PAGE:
UNSYMMETRICAL PLATE GIRDERS UNDER SHEAR ... available fifty-three tests on symmetrical and unsymmetrical

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    Chingmiin Chern

    and Alexis Ostapen ko

    October 1970--

    Unsymmetrical Plate Girders

    U I

    Fritz Engineering Laboratory Report No. 328.9

    L HIG



  • Unsymmetrical Plate Girders



    Chingmiin Chern


    Alexis Ostapenko

    This work was conducted as part of the project Unsymmetrical Plate Girders, sponsored by the American Iron and Steel Institute, the Pennsylvania Department of Transportation, the Federal Highway Administration of the U.S. Department of Transportation, and the Welding Research Council. The findings and conclusions expressed in this report are those of the authors, and not necessarily those of the sponsors.

    Department of Civil Engineering Fritz Engineering L'aboratory:.

    Le~igh University . Bethlehem, Pennsylvania

    October 1970

    Fritz ~ngineer1ng Laboratory Report No. 328.9


    ABSTRACT . • • • . . . . . . . . . . . . . . . . . . . . . . Page No.


    1 c INTRODUCTION......... ~ • • • • • • • • • • • • • • •• 2


    • (I • • • • • • • • • • • • • • • • • • • • 14

    40 COMPARISON WITH TEST RESULTS . . • • • • . • • • • • . . . • • . 23

    CONCLUSIONS . . . . . . . . . . . . . . . . . . . . . . . . . . 26 6 '" ACKNOWLEDGEMENTS. • • • • • • • • • • • • • • • • • • • • • • • 2 7

    7. APPENDIX I. - REFERENCES · · . • • . • • . . • • • • . . . • •• 28

    8", APPENDIX II. - NOTATION . . . . . . . . . . . . . . . . . . . . 31

    9 Q T.i\BLES AND FIGURES • • • • • " • • • • • • • • • • • • • • • •• 35



    Chingmiin Chern l


    Alexis Ostapenko 2


    A method of determining the ultimate static strength of

    transversely stiffened plate girders subjected to a combination of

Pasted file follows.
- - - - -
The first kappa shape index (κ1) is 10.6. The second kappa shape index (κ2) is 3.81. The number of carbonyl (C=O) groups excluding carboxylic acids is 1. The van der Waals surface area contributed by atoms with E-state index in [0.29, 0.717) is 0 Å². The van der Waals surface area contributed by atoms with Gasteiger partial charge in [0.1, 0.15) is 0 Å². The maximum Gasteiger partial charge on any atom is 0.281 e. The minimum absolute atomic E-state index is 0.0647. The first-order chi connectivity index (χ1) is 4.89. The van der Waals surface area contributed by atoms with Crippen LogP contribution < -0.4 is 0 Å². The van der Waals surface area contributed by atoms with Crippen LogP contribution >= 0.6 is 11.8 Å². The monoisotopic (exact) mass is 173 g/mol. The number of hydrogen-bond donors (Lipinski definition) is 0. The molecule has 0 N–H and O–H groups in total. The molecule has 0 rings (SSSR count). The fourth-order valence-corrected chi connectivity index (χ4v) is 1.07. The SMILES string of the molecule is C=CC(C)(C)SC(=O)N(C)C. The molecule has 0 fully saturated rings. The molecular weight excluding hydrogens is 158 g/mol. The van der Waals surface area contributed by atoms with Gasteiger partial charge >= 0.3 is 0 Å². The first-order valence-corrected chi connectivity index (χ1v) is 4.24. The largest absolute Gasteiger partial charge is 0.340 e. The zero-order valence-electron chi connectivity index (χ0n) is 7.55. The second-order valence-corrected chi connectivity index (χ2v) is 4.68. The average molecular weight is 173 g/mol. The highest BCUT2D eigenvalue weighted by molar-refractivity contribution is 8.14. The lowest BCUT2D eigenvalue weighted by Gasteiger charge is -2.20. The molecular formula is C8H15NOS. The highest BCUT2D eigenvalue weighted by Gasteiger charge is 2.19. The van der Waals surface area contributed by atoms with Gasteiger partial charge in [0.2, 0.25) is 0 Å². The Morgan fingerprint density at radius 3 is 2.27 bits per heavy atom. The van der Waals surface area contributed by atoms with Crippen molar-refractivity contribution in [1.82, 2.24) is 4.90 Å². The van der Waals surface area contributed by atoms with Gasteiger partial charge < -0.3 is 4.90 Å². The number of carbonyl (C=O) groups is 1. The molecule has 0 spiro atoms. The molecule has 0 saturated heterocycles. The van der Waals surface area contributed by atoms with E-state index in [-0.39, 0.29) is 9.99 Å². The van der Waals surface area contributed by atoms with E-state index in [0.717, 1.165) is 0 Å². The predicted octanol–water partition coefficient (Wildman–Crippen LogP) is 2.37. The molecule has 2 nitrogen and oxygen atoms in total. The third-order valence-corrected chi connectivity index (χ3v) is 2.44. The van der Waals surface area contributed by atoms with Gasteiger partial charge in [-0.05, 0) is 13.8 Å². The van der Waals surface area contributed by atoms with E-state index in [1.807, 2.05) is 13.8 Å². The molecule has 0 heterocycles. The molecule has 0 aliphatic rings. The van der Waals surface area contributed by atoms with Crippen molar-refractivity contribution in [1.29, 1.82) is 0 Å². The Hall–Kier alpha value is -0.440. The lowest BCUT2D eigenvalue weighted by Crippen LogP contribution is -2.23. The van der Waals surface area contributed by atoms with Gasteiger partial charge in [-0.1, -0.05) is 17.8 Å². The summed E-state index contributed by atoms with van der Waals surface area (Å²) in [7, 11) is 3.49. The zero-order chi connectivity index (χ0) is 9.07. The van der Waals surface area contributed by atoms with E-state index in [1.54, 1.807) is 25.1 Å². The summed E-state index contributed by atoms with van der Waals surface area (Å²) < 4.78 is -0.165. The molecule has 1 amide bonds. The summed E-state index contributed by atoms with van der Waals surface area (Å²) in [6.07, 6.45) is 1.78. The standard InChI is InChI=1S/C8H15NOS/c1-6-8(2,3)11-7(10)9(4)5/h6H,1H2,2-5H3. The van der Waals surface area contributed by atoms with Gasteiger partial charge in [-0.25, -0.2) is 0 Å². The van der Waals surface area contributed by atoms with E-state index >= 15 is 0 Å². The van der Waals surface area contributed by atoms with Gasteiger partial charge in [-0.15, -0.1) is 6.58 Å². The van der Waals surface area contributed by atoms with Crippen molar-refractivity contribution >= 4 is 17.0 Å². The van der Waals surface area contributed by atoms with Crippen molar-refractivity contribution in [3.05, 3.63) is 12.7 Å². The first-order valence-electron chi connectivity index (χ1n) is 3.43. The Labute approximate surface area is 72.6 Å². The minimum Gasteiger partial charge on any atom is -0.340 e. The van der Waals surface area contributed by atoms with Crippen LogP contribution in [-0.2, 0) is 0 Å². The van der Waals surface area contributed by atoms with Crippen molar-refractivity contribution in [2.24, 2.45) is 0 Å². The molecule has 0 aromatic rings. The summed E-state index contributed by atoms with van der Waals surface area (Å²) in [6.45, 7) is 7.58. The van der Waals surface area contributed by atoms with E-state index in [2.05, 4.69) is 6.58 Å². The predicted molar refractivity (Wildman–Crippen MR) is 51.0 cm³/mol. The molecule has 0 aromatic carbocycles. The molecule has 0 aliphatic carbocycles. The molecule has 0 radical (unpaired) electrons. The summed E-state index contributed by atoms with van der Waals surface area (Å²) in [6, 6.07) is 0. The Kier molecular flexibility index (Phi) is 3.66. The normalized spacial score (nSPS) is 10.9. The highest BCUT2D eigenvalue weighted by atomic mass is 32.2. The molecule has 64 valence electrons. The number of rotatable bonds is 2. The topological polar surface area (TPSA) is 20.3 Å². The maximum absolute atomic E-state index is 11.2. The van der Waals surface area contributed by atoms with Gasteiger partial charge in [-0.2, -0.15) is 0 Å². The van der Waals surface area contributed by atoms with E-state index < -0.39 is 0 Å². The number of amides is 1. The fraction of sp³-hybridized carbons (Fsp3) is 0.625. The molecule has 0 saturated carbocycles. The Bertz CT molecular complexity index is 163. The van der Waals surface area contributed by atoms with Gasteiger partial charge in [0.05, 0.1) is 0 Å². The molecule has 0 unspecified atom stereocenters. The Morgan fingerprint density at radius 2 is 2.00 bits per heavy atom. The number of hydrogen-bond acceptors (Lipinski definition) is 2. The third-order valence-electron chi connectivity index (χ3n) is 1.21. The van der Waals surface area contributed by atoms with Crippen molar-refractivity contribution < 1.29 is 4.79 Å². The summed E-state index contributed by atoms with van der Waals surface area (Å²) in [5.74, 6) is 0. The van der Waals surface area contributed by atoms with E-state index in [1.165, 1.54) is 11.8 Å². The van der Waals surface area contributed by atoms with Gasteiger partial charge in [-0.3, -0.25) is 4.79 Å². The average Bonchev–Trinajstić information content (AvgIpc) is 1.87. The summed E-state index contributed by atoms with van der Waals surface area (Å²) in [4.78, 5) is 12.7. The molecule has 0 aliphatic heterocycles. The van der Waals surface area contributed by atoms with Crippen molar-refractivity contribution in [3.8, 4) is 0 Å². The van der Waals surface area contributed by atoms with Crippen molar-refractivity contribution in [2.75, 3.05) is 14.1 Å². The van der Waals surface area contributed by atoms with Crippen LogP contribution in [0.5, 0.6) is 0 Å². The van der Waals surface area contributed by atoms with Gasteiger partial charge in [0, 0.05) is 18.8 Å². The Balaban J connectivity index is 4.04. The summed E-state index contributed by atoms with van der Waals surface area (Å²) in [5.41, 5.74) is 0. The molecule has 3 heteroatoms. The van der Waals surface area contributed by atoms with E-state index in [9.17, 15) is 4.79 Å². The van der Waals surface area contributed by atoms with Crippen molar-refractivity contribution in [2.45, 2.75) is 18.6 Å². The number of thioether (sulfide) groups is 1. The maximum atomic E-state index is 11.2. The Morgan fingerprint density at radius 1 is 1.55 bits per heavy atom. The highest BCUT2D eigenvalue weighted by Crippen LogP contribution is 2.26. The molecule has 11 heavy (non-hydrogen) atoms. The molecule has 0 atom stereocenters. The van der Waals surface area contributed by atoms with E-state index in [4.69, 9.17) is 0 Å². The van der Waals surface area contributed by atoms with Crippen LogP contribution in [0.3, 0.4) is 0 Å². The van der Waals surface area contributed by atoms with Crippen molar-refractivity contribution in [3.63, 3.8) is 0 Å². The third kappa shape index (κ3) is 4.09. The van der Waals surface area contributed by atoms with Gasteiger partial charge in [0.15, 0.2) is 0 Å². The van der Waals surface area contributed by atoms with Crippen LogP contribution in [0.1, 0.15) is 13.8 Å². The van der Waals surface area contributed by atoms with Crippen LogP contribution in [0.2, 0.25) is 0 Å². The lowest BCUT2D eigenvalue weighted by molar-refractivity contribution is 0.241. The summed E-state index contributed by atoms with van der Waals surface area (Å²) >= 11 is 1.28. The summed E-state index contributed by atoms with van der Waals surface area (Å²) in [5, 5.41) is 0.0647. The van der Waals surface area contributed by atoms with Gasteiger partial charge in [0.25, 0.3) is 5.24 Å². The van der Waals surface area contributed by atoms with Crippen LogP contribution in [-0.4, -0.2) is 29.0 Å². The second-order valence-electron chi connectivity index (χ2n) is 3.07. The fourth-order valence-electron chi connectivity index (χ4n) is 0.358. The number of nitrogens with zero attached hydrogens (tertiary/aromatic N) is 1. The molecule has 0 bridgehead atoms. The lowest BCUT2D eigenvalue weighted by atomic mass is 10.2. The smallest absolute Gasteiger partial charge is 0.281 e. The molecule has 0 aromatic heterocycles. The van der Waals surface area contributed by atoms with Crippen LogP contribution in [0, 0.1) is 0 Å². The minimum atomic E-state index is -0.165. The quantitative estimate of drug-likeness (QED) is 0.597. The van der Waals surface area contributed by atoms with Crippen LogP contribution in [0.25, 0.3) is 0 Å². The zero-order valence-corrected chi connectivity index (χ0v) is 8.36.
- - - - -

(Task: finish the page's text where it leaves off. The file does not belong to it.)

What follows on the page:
shear and bending is presented. The method is applicable to homo-

    geneous and hybrid girders with symmetrical or unsymmetrical cross

    section. The ultimate strength is assumed to be given by the sum

    of,three contributions: beam action, tension field action and frame

    The behavior of a girder panel is described by a continuous inter-

    action curve which is divided into three parts: web failure portion,

    compression flange buckling portion and tension flange yield portion,

    The theoretical ultimate loads compare well with the results of th,e

    available fifty-three tests on symmetrical and unsymmetrical plate

    girders. The average deviation is 5% with the extreme deviation

    of 15%1l

    lAssistant Professor of Civil Engineering, North Dakota State University, Fargo, N.D., formerly Research Assistant at Lehigh University, Bethlehem, Pennsylvania

    2 Professor of Civil Engineering, Fritz Engineering Laboratory Department of Civil Engineering, Lehigh University, Bethlehem, Pennsylv~nia


  • 328.9 ~2


    A plate girder in a building or in a bridge has a majority of its

    panels subjected to Bome combination of shear and moment; only a few panels

    would ordinarily be under pure moment or shear. Yet, most of the theoretical

    and experimental research conducted so far on the ultimate strength of plate

    gi"rdera has dealt with the simpler cases of pure moment or shear, and the

    '*case of combined loads has been treated due to its complexity as some plausible transition between these 'two strengths.

    In 1961, Basler sugges~~d that the moment capacity of a piate

    girder section be given by the yield strength of the flanges plus the yield

    capacity of the web reduced by a shear stress assumed to be uniform. The

    effect of web buckling was neglected and the approach is thus valid only

    for webs with very low depth-thickness ratios. To overcome this difficulty

    it was proposed that the shear capacity V (including the post-buckling u

    strength) be not reduced by bending up to M = 0.75 of the pure bending moment

    M , causing yielding of the tension flange, and the moment capacity M be y y

    not reduced by shear up to V = 0.60 of the pure shear strength V. The u

    transition between the two result~ng points was assumed to be a straight

    line. If applicable, the moment from this interaction diagram should be

    reduced to M which is primarily controlled by the strength of the compression u

    flange. (4) This interaction relationship was then adopted by the AISC